Professor Robin Hanson, a blogger at Overcoming Bias, authored an intriguing post titled ‘Impatient Idealism‘ in which he points out that in terms of altruistic investment younger members of society tend to expect the greatest returns on their venture in the present rather than fortifying their human capital and tackling benevolence in their peak years. Years in which they are theoretically far more able to have the impact they desire.
Humans have long lives. We are unusually dependent on our parents when young, and we then slowly gain competence over a lifetime, usually reaching peak productivity in our forties and fifties. Most of the time we are aware of this. For example, we count on our peak earning years by taking out loans as young students, and later saving for retirement. And we prefer leaders at those peak ages.
But when people get idealistic, they tend to forget this. Young idealists often ask me and others what they can do to most help the world. Which is a fine question. But such folks tend to be impatient – they want to know how to most help the world in the next few years, not over their lifetime. So when they consider joining an idealistic project, they focus more on whether the project will succeed than on what skills and contacts they would acquire.
Yet young folks shouldn’t expect to have their biggest influence when young. Yes young folks have higher variance, and so sometimes get very lucky, but they should expect to prepare and learn while young, and then have their biggest influence in their peak years. Why such a short term focus? Especially since idealism should if anything induce a far view. Yes young folks are often short-sighted, but why be more so about altruism than about school, relationships, etc.? [...]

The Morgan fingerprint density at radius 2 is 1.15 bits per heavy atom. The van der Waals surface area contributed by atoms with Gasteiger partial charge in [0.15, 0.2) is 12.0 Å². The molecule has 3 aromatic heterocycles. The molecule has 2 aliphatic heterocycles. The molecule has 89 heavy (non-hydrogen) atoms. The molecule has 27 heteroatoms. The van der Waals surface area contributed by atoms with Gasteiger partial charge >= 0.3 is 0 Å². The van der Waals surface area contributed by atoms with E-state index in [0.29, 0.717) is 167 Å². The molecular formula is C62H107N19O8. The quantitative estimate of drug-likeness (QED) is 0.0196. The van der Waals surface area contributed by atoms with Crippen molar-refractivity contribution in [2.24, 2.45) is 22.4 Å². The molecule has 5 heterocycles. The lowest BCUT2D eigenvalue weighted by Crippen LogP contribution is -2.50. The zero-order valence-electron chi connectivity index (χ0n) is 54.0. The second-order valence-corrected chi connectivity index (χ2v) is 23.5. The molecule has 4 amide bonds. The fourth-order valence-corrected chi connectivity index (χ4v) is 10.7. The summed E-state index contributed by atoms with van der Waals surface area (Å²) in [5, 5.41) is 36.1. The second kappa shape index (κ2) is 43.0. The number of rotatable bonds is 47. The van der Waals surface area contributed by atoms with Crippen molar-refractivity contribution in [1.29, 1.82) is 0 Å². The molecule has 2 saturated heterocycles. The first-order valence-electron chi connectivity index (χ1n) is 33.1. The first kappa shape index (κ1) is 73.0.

I agree with Professor Hanson on his observation but I disagree with his conclusion in some aspects.
One plausible explanation is that a habit of extra youthful altruism evolved as a way to signal one’s attractiveness to potential associates. People tend more to form associations when young, associations that they tend more to rely on when old. And potential associates like to see altruism, because it correlates with generosity and cooperation (as near-far theory predicts).[...]
It seems that what little I know about the psychological make-up of young idealists they seem to be motivated by validation. This isn’t to say that they do not care about their cause but that their idealism, especially if acted upon, instead gives them a sense of purpose which is larger than what they could seemingly accomplish individually. In essence, they feel part of something larger than themselves. Surely though, there is an attractiveness quality which is associated to idealism and altruism, after all this is what emotionally incentivizes us to behave in this manner.
Also, building on this observation I believe that idealism tends to progress into realism as we age, build associations, and increase our own human value. The idealist tends to think on a much grander and strategic scale increasing the probability that most endeavors will fall well short of expected time frames and results. A realist tends to think in more narrow and tactical schemes thus increasing the chance of success but minimizing the overall potential of influence.
- My Case For Idealism (tannerwillbanks.wordpress.com)
- How Disasters Bring Out Our Kindness (healthland.time.com)
- Altruism is not a guide for living – or for business (profitableandmoral.com)
- Idealistic is Realistic (jennifermihalchik.wordpress.com)